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Iron Mountain (NYSE:IRM)

Q4 2011 Earnings Call

February 23, 2012 8:30 am ET

Executives

Stephen P. Golden - Vice President of Investor Relations

C. Richard Reese - Executive Chairman and Chief Executive Officer

Brian P. McKeon - Chief Financial Officer, Principal Accounting Officer and Executive Vice President

Analysts

Andrew C. Steinerman - JP Morgan Chase & Co, Research Division

Kevin D. McVeigh - Macquarie Research

Gary E. Bisbee - Barclays Capital, Research Division

Andrew J. Wittmann - Robert W. Baird & Co. Incorporated, Research Division

Operator

Good morning. My name is Anita, and I will be your conference operator today. At this time, I would like to welcome everyone to the Iron Mountain Q4 2011 Earnings Call Webcast. [Operator Instructions] I would now like to turn the call over to your host today, Stephen Golden, Vice President of Investor Relations. You may begin, sir.

Stephen P. Golden

Thank you, and welcome, everyone, to our 2011 fourth quarter earnings conference call. Joining me this morning are Richard Reese, our Chairman and CEO; and Brian McKeon, our CFO. After their prepared remarks, we'll open up the phones for Q&A. Per our custom, we have a user-controlled slide presentation at the Investor Relations page of our website at www.ironmountain.com.

Referring now to Slide 2. Today's earnings call and slide presentation will contain a number of forward-looking statements, most notably our outlook for our 2012 financial performance. All forward-looking statements are subject to risks and uncertainties. Please refer to today's press release, the Safe Harbor language on this slide and our most recently filed current report on Form 8-K filed on September 19, 2011, for a discussion of the major risk factors that could cause our actual results to be materially different from those contemplated in our forward-looking statements.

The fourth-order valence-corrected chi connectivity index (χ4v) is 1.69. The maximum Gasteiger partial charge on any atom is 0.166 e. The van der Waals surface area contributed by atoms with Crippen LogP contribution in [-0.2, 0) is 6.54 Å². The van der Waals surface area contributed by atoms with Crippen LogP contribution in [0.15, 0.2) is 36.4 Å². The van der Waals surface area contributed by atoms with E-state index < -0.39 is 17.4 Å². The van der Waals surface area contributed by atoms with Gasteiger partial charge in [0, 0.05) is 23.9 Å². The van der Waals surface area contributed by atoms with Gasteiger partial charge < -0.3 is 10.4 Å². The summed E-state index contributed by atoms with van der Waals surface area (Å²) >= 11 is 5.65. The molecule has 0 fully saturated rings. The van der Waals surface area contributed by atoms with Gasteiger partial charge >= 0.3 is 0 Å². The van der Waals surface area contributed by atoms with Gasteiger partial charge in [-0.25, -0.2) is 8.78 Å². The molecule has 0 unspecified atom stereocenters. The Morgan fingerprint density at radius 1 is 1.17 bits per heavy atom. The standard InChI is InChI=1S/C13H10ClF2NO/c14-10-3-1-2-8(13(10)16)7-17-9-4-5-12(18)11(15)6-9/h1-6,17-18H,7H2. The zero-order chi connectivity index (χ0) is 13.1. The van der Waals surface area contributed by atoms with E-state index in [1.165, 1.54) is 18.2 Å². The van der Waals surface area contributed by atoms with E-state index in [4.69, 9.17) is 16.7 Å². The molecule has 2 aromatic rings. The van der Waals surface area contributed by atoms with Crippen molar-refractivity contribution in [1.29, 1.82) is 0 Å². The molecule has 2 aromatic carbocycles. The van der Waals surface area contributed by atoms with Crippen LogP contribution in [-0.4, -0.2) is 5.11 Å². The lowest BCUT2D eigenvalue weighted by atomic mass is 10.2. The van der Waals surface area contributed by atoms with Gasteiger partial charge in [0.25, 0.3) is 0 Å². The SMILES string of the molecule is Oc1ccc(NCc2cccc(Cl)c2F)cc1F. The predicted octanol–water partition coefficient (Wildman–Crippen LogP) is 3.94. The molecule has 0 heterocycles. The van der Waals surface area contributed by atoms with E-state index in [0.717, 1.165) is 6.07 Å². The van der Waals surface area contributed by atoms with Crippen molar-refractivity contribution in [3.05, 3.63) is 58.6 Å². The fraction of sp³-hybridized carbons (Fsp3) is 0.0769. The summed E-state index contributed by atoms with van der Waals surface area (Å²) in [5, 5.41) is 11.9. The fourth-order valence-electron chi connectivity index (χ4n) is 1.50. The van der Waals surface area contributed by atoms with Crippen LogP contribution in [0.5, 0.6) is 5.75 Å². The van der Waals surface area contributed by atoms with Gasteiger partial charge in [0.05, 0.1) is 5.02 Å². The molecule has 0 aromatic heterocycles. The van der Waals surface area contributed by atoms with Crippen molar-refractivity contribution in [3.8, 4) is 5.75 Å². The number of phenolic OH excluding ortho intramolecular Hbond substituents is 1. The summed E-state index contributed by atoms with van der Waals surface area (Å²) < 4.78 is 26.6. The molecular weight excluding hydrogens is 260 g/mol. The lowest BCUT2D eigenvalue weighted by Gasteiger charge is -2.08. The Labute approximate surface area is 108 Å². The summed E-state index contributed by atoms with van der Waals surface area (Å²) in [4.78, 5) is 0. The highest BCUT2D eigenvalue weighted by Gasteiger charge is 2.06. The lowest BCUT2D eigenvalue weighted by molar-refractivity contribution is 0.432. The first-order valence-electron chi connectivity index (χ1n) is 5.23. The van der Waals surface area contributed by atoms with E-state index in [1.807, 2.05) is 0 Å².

As you know, we use several non-GAAP measures when presenting our financial results. Adjusted OIBDA, adjusted EPS and free cash flow before acquisitions and investments, among others, are metrics we speak to frequently and ones we believe to be important in evaluating our overall financial performance. We provide additional information and a reconciliation of these non-GAAP measures to their appropriate GAAP measures as required by Reg G at the Investor Relations page of our website, as well as in today's press release.

Before turning the call over to Richard, I would like to make a quick housekeeping announcement. As announced in this morning's press release, we have made a decision to sell our Italian business. As a result, the financial position, results of operations and cash flows of the Italian business have been reclassified as discontinued operations. For your convenience, we have included the restated statements of operations for the 4 quarters and full years of both 2010 and 2011 in the appendix to today's presentation. Additional restated information will be posted to the Investor Relations page of our website. With that, I'd like to introduce our Chairman and CEO, Richard Reese.

C. Richard Reese